GP reports

The tests that were part of the EPICure@19 assessment will provide valuable data for our research and can also identify ongoing health and wellbeing problems. In the few cases where problems were identified we have formally contacted your family doctor to inform them of the findings. We therefore hope that for some of you taking part in EPICure@19 has led also to helping you resolve some of these issues.


Data Analysis

Data analysis is now starting in earnest. We are fortunate that the wider EPICure@19 team consists of world class experts in their respective fields. We will be looking at a range of broad areas in our analyses:

  • Learning / Education

  • Life course

  • Mental wellbeing

  • Heart and circulation

  • Breathing and lung health

  • Growth and development

  • Brain & nervous system

  • Eye health

There will be of course a lot of “cross-talk” between these different areas and we will all work together across our areas of interest to understand the quality of life for EPICure participants in context.


Results & dissemination

The EPICure investigators will share the findings from each area of investigation at medical research meetings and conferences in the form of presentations and/or posters. Longer and more formal reports will be submitted to medical and research journals for publication. Presentations and publications are very important steps in the research process that allow researchers not involved in the study to critically review the methods used and data interpretation performed by EPICure investigators and provide valuable feedback. With the official dissemination of the results as usual will come press releases and media attention. We will post understandable summaries of the findings on our website as always and keep you well informed of any news items relating to EPICure and website updates so please continue to follow us on FaceBook and Twitter for timely updates. We must as always reassure you all that any information made public will be of course completely anonymised that is it will not be possible to identify individual participant from the results.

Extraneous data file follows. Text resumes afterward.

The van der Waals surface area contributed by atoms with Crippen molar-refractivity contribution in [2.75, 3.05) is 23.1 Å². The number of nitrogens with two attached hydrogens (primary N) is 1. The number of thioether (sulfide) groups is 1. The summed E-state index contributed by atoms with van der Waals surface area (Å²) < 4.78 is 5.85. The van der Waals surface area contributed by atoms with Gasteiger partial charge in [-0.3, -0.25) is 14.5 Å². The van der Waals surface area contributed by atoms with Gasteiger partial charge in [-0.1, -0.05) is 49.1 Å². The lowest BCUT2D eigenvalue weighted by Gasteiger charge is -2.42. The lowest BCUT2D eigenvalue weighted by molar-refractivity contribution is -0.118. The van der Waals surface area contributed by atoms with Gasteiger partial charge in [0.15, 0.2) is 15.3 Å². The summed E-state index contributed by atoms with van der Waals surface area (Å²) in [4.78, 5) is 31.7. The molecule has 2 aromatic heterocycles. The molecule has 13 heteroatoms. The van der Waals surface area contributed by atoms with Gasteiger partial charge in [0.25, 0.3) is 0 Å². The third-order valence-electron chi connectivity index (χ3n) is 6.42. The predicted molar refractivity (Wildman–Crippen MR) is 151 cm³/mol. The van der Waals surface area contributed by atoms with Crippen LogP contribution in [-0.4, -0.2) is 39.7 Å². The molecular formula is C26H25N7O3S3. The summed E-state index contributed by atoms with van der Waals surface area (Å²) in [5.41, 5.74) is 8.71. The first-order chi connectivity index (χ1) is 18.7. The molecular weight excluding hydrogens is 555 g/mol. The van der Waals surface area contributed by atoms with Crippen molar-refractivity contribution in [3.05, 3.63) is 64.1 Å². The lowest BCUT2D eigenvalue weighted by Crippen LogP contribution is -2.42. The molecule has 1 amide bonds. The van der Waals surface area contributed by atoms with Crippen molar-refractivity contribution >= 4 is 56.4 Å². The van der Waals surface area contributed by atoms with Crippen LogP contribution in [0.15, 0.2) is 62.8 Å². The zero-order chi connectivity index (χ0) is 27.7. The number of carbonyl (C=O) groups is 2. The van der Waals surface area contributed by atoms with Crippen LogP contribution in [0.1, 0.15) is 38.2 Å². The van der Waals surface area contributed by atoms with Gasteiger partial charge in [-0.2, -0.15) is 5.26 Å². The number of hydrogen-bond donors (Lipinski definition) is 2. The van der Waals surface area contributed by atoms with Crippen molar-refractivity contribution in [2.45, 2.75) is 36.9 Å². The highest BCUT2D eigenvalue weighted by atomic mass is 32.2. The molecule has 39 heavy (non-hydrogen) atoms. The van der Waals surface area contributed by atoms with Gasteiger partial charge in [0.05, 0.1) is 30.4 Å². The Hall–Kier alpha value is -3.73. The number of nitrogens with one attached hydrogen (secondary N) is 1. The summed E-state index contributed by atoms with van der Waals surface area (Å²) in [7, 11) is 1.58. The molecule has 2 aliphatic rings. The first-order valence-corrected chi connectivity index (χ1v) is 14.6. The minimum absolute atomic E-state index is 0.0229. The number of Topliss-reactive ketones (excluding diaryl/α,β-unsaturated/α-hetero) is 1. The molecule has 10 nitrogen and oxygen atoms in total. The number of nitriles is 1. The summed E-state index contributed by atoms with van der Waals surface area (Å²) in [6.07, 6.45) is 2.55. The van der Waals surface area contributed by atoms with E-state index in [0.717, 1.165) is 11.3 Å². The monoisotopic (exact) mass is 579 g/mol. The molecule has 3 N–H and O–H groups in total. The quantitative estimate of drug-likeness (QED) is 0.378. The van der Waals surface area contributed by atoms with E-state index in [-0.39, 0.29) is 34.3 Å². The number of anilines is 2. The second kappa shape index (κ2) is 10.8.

So Where Next?

We have been very excited by the response of other doctors to the work we have done on EPICure2.  This is important not only for understanding how outcomes have changed but also we took the opportunity to look at variation in practice and organisation of services for extremely preterm babies.  These have suggested several changes in what we do might be sensible – we are working with NHS England to try to do this. 

We have also been asked whether we are intending to see these children again to study outcome in middle childhood, as we did with EPICure. The answer is yes – if we can obtain the funding.  So this summer we developed a new application to the Medical Research Council to do just that.  We should know in the early spring if we have been successful, and we will of course let you know.  Because of the difficulty in seeing you all it is probable we will focus on a couple of regions but that is for the future.  For reference we have called this EPICure2@11 as the children will be 11-12 when we see them, hopefully.

We are also asked what is the current situation.  At present we don’t really know other than we can see improved survival in the figures from neonatal units, which is reassuring. However we do need to combine a range of information sources to do it again (still the NHS systems are not up to doing this complex type of study) so we have been talking to all the regional representatives and those in Scotland, Wales and Northern Ireland, who are all very keen that we think about a new study so we have started the process off and put in a first application to do EPICure3!  It may not start until 2017 if we are lucky and get the funding but there is such enthusiasm we hope that it is successful!

We have been rather inundated with Journalists recently and we have decided to post their requests on Facebook, but please only take them up if you really want to. Thanks to all of you who have helped with their stories.

So there we are – another very busy year and hopefully a successful year to come – all thanks to the great help and support you have given us.  We wish you a great festive season and will keep you up to date with the news as it comes.

Best wishes

From the EPICure Team